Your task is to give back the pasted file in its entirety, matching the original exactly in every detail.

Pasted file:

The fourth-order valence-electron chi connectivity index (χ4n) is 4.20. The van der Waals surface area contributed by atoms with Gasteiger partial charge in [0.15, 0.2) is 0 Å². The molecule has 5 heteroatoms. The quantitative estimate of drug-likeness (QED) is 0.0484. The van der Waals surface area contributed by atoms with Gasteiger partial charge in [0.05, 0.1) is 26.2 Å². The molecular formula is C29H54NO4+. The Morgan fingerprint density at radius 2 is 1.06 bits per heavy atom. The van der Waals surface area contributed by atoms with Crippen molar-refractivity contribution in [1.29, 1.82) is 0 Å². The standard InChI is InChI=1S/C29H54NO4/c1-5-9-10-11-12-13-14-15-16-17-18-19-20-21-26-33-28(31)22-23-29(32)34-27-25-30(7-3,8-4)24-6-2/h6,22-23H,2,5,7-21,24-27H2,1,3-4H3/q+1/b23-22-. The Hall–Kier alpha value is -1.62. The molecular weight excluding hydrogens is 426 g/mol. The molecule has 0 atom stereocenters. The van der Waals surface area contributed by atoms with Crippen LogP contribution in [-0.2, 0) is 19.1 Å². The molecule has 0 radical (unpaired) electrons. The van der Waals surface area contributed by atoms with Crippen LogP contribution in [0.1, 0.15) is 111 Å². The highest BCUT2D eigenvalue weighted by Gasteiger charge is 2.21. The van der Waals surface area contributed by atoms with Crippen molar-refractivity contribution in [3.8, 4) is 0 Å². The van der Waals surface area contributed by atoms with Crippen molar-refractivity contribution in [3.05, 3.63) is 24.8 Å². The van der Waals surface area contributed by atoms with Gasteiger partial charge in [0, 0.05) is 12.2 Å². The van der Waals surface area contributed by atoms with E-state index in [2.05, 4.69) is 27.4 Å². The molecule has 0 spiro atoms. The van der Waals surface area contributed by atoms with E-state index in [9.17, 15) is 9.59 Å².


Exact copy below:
The fourth-order valence-electron chi connectivity index (χ4n) is 4.20. The van der Waals surface area contributed by atoms with Gasteiger partial charge in [0.15, 0.2) is 0 Å². The molecule has 5 heteroatoms. The quantitative estimate of drug-likeness (QED) is 0.0484. The van der Waals surface area contributed by atoms with Gasteiger partial charge in [0.05, 0.1) is 26.2 Å². The molecular formula is C29H54NO4+. The Morgan fingerprint density at radius 2 is 1.06 bits per heavy atom. The van der Waals surface area contributed by atoms with Crippen molar-refractivity contribution in [1.29, 1.82) is 0 Å². The standard InChI is InChI=1S/C29H54NO4/c1-5-9-10-11-12-13-14-15-16-17-18-19-20-21-26-33-28(31)22-23-29(32)34-27-25-30(7-3,8-4)24-6-2/h6,22-23H,2,5,7-21,24-27H2,1,3-4H3/q+1/b23-22-. The Hall–Kier alpha value is -1.62. The molecular weight excluding hydrogens is 426 g/mol. The molecule has 0 atom stereocenters. The van der Waals surface area contributed by atoms with Crippen LogP contribution in [-0.2, 0) is 19.1 Å². The molecule has 0 radical (unpaired) electrons. The van der Waals surface area contributed by atoms with Crippen LogP contribution in [0.1, 0.15) is 111 Å². The highest BCUT2D eigenvalue weighted by Gasteiger charge is 2.21. The van der Waals surface area contributed by atoms with Crippen molar-refractivity contribution in [3.8, 4) is 0 Å². The van der Waals surface area contributed by atoms with Crippen molar-refractivity contribution in [3.05, 3.63) is 24.8 Å². The van der Waals surface area contributed by atoms with Gasteiger partial charge in [0, 0.05) is 12.2 Å². The van der Waals surface area contributed by atoms with E-state index in [2.05, 4.69) is 27.4 Å². The molecule has 0 spiro atoms. The van der Waals surface area contributed by atoms with E-state index in [9.17, 15) is 9.59 Å².